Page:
But the “old guy” was persistent. He threw himself into the job with typical perseverance. His own story was a tale of continued perseverance and triumph over personal tragedy.

Oh began a courtship of Ichiro and Hideki Matsui and he did it with the grace and diplomacy that was typical of him. He worked very hard to persuade them individually how important it was that Japan participate, that they participate.

Japan’s greatest slugger approached them as if they would be doing him a personal favor if they joined the team. In the end, Ichiro agreed to play, although Matsui felt too strong an obligation to the Yankees to leave spring camp.

Oh drove his players hard and the cool, aloof Ichiro somehow magically transformed into a fiery leader, exhorting his team to greater effort in practice and in the actual competition.

Japan went on to win the tourney — despite its three defeats overall — on a succession of steadily improving performances and a managerial strategy which combined caution with aggression.

The final, a 10-6 triumph over Cuba played at Petco Park in San Diego, riveted the nation. It was watched by one out of every two Japanese, a total audience of roughly 60 million people, which made it one of the most watched sporting events in the history of Japan.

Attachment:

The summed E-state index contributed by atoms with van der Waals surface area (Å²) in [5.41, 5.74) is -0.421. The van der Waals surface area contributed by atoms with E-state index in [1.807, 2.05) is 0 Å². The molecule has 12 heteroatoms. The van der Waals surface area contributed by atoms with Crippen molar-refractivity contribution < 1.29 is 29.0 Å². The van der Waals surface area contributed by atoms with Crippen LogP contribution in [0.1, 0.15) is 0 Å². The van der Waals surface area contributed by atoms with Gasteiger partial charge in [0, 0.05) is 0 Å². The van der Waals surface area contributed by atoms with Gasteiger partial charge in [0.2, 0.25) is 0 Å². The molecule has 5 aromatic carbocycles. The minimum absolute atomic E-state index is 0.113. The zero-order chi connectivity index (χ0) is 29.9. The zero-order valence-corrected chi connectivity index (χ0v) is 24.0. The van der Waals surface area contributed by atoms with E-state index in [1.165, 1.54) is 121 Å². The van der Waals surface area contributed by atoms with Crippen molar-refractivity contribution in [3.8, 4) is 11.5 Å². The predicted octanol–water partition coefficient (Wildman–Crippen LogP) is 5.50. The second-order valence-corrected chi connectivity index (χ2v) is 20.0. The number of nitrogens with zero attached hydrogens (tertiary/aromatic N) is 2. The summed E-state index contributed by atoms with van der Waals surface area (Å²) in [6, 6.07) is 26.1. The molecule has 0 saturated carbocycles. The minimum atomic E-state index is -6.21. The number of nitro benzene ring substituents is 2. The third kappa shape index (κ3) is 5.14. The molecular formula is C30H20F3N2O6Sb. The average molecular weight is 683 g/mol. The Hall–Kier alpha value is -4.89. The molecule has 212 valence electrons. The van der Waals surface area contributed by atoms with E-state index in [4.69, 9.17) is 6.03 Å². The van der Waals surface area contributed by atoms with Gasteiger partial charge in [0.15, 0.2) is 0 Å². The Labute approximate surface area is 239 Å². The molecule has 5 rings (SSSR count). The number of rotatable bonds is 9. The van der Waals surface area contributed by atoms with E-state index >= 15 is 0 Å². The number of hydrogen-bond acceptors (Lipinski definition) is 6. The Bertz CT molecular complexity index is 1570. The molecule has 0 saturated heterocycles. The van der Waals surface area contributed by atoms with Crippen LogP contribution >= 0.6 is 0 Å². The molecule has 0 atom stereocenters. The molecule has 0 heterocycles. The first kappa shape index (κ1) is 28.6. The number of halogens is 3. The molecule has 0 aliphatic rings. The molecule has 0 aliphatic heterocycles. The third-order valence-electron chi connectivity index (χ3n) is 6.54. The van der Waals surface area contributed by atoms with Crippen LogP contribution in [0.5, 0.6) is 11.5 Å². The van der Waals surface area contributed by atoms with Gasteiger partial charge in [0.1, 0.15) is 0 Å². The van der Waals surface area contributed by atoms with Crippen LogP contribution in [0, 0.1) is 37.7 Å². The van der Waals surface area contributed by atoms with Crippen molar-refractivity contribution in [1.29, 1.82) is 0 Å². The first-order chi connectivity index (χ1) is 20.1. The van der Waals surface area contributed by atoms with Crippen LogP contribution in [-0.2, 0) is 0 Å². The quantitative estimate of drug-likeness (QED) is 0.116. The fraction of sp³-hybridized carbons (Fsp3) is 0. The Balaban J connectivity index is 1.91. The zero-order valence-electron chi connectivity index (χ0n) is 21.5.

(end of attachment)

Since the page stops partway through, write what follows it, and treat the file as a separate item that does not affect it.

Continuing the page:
It ignited an enormous national cheer back home. It was an ironic ending for a team that had not wanted to participate in the first place.

With the WBC victory, Oh was now more popular than he had ever been and it was a fitting cap to his career. Yet in a survey conducted by Sangyo Noritsu University to determine the “Boss of the Decade” the following year, Oh finished well behind Nagashima in the voting, despite having a higher lifetime winning percentage, at the time.

Somehow the results were not surprising.

Oh had fought against adversity his whole life, it seemed. As a youth, he had been banned from participating in an important national tournament because he was not a Japanese citizen, even though he was the best player on his team.

As a pro, he had to cede the spotlight to the more popular, pure-blooded Nagashima, despite the fact that he was arguably the best player in baseball during the Giants glory years, and as Giants manager had been faced with a team that did not wholeheartedly welcome his leadership.